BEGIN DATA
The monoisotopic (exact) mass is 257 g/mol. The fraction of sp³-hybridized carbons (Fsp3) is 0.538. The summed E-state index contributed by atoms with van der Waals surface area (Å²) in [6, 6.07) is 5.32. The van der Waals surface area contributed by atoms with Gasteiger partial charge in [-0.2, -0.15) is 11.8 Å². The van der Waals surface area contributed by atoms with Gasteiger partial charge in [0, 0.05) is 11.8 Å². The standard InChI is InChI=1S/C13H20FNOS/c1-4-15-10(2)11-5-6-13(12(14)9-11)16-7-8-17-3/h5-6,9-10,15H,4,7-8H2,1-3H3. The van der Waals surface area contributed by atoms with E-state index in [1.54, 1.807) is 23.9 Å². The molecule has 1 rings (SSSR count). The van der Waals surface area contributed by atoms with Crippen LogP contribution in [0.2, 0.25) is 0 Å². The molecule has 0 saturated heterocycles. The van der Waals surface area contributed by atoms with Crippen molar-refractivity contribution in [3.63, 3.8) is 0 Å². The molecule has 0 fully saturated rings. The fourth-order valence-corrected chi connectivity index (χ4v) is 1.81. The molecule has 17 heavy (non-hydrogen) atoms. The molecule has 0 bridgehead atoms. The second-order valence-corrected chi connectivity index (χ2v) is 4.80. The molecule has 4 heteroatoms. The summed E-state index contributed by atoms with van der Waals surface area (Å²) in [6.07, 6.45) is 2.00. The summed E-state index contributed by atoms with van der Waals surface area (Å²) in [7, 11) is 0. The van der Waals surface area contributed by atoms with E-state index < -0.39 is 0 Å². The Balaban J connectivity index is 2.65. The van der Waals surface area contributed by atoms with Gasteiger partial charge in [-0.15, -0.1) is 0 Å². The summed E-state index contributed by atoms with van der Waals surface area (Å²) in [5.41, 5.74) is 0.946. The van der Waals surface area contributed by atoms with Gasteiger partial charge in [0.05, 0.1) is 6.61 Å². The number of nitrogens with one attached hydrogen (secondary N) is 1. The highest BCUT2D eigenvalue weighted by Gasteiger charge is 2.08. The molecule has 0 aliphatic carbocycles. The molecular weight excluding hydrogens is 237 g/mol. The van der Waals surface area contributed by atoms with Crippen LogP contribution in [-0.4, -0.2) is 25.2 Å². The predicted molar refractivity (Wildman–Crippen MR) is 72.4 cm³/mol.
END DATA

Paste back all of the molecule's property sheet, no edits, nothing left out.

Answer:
The monoisotopic (exact) mass is 257 g/mol. The fraction of sp³-hybridized carbons (Fsp3) is 0.538. The summed E-state index contributed by atoms with van der Waals surface area (Å²) in [6, 6.07) is 5.32. The van der Waals surface area contributed by atoms with Gasteiger partial charge in [-0.2, -0.15) is 11.8 Å². The van der Waals surface area contributed by atoms with Gasteiger partial charge in [0, 0.05) is 11.8 Å². The standard InChI is InChI=1S/C13H20FNOS/c1-4-15-10(2)11-5-6-13(12(14)9-11)16-7-8-17-3/h5-6,9-10,15H,4,7-8H2,1-3H3. The van der Waals surface area contributed by atoms with E-state index in [1.54, 1.807) is 23.9 Å². The molecule has 1 rings (SSSR count). The van der Waals surface area contributed by atoms with Crippen LogP contribution in [0.2, 0.25) is 0 Å². The molecule has 0 saturated heterocycles. The van der Waals surface area contributed by atoms with Crippen molar-refractivity contribution in [3.63, 3.8) is 0 Å². The molecule has 0 fully saturated rings. The fourth-order valence-corrected chi connectivity index (χ4v) is 1.81. The molecule has 17 heavy (non-hydrogen) atoms. The molecule has 0 bridgehead atoms. The second-order valence-corrected chi connectivity index (χ2v) is 4.80. The molecule has 4 heteroatoms. The summed E-state index contributed by atoms with van der Waals surface area (Å²) in [6.07, 6.45) is 2.00. The summed E-state index contributed by atoms with van der Waals surface area (Å²) in [7, 11) is 0. The van der Waals surface area contributed by atoms with E-state index < -0.39 is 0 Å². The Balaban J connectivity index is 2.65. The van der Waals surface area contributed by atoms with Gasteiger partial charge in [-0.15, -0.1) is 0 Å². The summed E-state index contributed by atoms with van der Waals surface area (Å²) in [5.41, 5.74) is 0.946. The van der Waals surface area contributed by atoms with Gasteiger partial charge in [0.05, 0.1) is 6.61 Å². The number of nitrogens with one attached hydrogen (secondary N) is 1. The highest BCUT2D eigenvalue weighted by Gasteiger charge is 2.08. The molecule has 0 aliphatic carbocycles. The molecular weight excluding hydrogens is 237 g/mol. The van der Waals surface area contributed by atoms with Crippen LogP contribution in [-0.4, -0.2) is 25.2 Å². The predicted molar refractivity (Wildman–Crippen MR) is 72.4 cm³/mol.